3. WE ARE LISTENING
Style: This is a contemporary song played in an up-tempo, alt-country style.
Song Info: This is one of many songs that we play that was produced by the people of Sojourn Church in Louisville Kentucky. It was written in 2006 by Jeremy Quillo and remains one of Sojourn's most popular songs. It is a perfect song to sing before the sermon. The refrain "We are listening to your word" says enough. We sing that we are gathered together to hear from our God and delight in his son Jesus.
4. AH, HOLY JESUS
Style: We will play the traditional version of this hymn. It is low-tempo and perfectly suited for post-sermon reflection and preparation for the Lord's Supper.
Song Info: Ah Holy Jesus is a German hymn from 1630 by Johann Hermann. The tune itself was composed by Johann Crüger but has been used by various other composers including JS Bach and Johannes Brahms. It has a beautiful and enduring melody and equally beautiful lyrics. The song is a meditation upon the cross. Why was innocent Jesus crucified? It was not because of his sin, but ours. "Lo, the Good Shepherd for the sheep is offered. The slave hath sinned and the Son hath suffered". The song concludes with a confession that we can by no means repay Jesus. All that is left for us to do is adore him and offer our lives as sacrifices of thanksgiving to the king.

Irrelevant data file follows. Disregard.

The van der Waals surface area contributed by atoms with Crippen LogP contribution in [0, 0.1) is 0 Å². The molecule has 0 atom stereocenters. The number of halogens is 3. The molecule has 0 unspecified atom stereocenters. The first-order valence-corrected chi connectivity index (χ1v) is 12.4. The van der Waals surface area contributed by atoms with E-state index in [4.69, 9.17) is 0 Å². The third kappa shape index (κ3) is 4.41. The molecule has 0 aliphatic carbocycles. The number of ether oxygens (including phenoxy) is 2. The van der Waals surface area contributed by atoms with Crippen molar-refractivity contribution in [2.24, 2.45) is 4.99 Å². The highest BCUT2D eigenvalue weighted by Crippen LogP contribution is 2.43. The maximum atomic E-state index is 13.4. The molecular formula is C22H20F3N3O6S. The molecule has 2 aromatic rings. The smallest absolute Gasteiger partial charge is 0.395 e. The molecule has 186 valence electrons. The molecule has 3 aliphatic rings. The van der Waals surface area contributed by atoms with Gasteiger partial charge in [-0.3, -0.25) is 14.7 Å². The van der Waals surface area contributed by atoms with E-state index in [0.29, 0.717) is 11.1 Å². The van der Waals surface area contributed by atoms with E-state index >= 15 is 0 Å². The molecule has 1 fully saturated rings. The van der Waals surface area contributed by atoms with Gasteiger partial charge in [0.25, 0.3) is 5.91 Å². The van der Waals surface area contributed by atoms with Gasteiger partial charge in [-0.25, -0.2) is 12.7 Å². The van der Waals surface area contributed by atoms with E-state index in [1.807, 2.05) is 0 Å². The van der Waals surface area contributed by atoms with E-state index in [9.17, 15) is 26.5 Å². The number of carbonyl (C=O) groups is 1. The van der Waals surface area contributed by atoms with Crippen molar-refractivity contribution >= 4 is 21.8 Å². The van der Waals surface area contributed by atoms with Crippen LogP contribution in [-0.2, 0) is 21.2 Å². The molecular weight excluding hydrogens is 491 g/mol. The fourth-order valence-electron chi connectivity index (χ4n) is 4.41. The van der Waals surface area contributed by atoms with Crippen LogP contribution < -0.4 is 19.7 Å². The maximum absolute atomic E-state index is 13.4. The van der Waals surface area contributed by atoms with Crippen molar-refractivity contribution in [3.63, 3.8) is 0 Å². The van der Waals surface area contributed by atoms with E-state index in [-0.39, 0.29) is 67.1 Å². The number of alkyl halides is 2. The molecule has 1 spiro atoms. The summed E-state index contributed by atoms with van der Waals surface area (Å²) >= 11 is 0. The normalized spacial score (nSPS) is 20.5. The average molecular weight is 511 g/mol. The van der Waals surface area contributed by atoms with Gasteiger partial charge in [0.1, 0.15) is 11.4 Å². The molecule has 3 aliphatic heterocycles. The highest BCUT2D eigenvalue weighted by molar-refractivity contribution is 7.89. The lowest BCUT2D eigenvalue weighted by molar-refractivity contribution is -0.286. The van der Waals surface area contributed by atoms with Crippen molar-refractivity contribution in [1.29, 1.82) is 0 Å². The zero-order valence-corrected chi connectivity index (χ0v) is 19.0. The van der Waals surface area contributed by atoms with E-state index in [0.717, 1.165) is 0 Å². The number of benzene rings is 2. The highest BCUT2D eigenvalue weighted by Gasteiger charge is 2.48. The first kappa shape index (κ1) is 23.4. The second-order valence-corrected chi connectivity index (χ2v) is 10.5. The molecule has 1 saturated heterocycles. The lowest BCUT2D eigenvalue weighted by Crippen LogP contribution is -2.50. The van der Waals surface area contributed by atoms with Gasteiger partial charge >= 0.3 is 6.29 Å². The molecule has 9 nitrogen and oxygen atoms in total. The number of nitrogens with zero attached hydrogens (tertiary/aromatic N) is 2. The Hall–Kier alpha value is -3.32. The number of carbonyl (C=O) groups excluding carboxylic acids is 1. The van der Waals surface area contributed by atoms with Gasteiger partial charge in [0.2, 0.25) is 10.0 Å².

5. THE CHRISTIAN'S HOPE CAN NEVER FAIL
Style: This song is set to a contemporary melody and is played in a country-music style. It is lower tempo.
Song Info: This is another song produced by the Red Mountain Band and was released in 2006. Red Mountain specializes in finding old, sometimes lost hymns that have fallen into disuse and revitalizing them. This particular hymn comes from Gadsby's Hymnal, a hymnal produced by baptist minister William Gadsby in the nineteenth century. The main theme of this song is the sojourning life of the Christian. The opening line: "We travel through a barren land/ with dangers thick on every hand" summarizes it nicely. Though the tunes are very different, this hymn has much in common with "A Mighty Fortress is Our God". Both recognize the perilous world that we journey through as we head toward the kingdom of God. Both also recognize Jesus' inability to fail. And because Jesus cannot fail we cannot fail because we are his people and he journeys with us.
6. AND CAN IT BE?
Style: We will play the traditional music for this song while including drums. It will be the familiar tune with a bit more energy.
Song Info: This hymn is likely one of the best loved of Charles Wesley's 6000 hymns that he wrote. The song was written in 1738 as a celebration of Wesley's conversion. The line: "I woke, the dungeon flamed with light/ my chains fell off, my heart was free/ I rose went forth and followed thee" are often quoted in sermons. This song fits well at this point in worship because we are acknowledging our need for conversion. Some of us need to be converted for the first time, some of us need a fresh experience of grace to stir up our obedience. We look to hear of God's grace in the sermon that follows.
See you Sunday!